6. "The average North American home heating system is just a device for heating the outdoors."I know it's sad, but the way you phrased it just cracked me up. Need that now and again.I'm not a NIMBY person. If I use it, put in my back yard. We've got a Nuclear plant, Wolf Creek, 20 miles away (not a Mark I). I'm not sold on nuclear but I use it…The replacement plant should reflect the improvement in technology we've scene in the last 30 years. Be that thorium, solar panels, or mirrors and turbine. The Ogallala Reservoir running dry will soon open up a lot of land to new uses in the low plains.The Galveston National Laboratory will be down the road 60 miles in the opposite direction in Manhattan Kansas. Replacing Plum Island biohazard facility. That's a mofo… "energy conservation research" is the wave of the future. PBS ran a show on some dude that changed all the windows in the Empire State Building in Manhattan (that's NY not to be confused with Kansas). Definitely a field to consider as the saving are tremendous.I insulated my last house and replaced the windows and put in an on-demand water unit and cut my utilities bills to 1/3 (2008 when fuel prices soared). I'm a water hog so I'll always chose to live where it is plentiful. "Low Plains Perspective"

  7. "Those who understand the process and act accordingly will greatly increase their wealth relative to that of widows and orphans".Unfortunately, most people do not believe you and are waiting for things to change back to post WWII era. Because that is what they want to hear and it is reinforced by mass money media.Wages, globally, moving towards equilibrium seemed inevitable as well as living standards. Your assessment of what this means for the cost of goods and wages is accurate. The money changers will be working overtime to find a patsy to blame so that the anger is not directed towards them. Perhaps a war?"Low Plains Perspective"

  8. "energy conservation research" is the wave of the future.A big part of conserving energy could be by doing, not "more with less," but just less. Getting rid of the suburbs and exurbs would not only save a stupendous amount of energy, steel and blacktop, it would, by eliminating the throbbing arteries of traffic hauling commuters by the million, make urban life vastly more attractive.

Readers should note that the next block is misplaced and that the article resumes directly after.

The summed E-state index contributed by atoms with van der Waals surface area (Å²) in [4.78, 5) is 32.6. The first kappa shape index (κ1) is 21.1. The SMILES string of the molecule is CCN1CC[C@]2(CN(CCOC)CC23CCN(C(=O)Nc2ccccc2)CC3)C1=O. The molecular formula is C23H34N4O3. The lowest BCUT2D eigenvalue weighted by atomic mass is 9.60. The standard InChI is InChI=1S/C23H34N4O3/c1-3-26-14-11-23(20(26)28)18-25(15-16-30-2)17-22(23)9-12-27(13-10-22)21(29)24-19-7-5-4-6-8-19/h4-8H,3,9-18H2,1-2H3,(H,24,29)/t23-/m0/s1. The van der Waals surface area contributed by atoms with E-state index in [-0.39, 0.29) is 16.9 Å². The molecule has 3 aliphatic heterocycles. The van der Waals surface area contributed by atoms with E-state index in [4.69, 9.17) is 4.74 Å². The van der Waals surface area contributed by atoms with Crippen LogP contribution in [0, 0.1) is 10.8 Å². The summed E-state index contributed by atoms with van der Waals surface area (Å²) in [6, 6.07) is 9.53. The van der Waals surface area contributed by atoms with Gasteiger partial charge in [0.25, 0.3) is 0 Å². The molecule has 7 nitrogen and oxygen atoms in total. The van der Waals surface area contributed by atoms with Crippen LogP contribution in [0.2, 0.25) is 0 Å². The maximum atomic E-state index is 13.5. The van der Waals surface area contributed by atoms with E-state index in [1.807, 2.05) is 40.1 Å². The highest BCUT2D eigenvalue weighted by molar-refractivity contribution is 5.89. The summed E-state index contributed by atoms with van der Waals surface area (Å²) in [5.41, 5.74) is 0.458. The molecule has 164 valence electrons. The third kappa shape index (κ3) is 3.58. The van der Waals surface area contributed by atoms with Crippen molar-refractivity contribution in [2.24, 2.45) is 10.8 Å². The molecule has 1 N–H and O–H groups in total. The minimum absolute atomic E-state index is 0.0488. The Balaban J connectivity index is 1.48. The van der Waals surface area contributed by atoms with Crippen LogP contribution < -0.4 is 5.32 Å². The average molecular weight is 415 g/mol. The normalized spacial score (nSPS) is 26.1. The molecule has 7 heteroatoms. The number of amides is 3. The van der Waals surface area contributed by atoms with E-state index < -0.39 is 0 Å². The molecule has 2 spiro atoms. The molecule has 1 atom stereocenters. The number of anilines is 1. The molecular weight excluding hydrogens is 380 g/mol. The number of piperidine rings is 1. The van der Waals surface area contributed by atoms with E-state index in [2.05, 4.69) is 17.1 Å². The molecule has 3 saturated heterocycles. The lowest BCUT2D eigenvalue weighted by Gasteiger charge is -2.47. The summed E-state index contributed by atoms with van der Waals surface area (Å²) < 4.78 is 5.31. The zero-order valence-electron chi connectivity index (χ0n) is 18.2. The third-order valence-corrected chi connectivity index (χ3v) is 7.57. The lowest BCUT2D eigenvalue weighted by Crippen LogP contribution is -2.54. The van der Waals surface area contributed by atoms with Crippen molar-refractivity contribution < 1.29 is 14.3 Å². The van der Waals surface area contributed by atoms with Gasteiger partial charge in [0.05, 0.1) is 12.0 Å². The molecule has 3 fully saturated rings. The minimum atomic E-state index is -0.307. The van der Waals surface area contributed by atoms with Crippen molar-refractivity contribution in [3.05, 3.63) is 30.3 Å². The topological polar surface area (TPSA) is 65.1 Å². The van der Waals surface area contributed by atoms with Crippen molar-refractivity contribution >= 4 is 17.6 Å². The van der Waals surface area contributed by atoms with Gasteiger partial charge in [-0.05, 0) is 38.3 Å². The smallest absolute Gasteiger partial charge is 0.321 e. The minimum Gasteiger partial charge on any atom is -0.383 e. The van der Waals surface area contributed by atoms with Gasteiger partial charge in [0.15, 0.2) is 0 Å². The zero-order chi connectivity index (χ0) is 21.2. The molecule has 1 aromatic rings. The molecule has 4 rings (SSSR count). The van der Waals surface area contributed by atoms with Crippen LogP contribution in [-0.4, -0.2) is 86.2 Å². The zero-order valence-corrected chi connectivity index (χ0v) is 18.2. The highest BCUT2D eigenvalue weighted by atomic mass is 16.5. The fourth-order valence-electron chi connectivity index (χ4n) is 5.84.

9. The money changers will be working overtime to find a patsy to blame so that the anger is not directed towards them.You think? What can the people do? The US looks in many ways like Germany in the late 30s. A single financial elite controls both parties, just as the German business cartels controlled the Nazis — until they didn't. And if anyone wants to make trouble, they can be put away as an enemy alien in one of those concentr… Halliburton detention centers.

  10. "What can the people do? "What you are doing! Trying to spread information to alert folks as to what's going on.I suppose going postal is another option or get a pschobotomy so you become a psychopath (If you can't beat them…)

  11. Yes, I suppose one should always try to be constructive, or failing that, destructive — mere hand-wringing achieves nothing. But yesterday was difficult. My computer was taken over by a piece of psychopathic code that demanded I pay ransom to regain control. After some hand-wringing, I took the machine to a techie, who charged more than the scammers demanded to fix the problem. Well I just hope he didn't fix it by paying the scammers, and charging me his commission as an intermediary.

  12. "Yes, I suppose one should always try to be constructive"You don't always have to be constructive. It's good to go get pissed every now and again. Dang-ol TubThumping:http://www.youtube.com/watch?v=2H5uWRjFsGc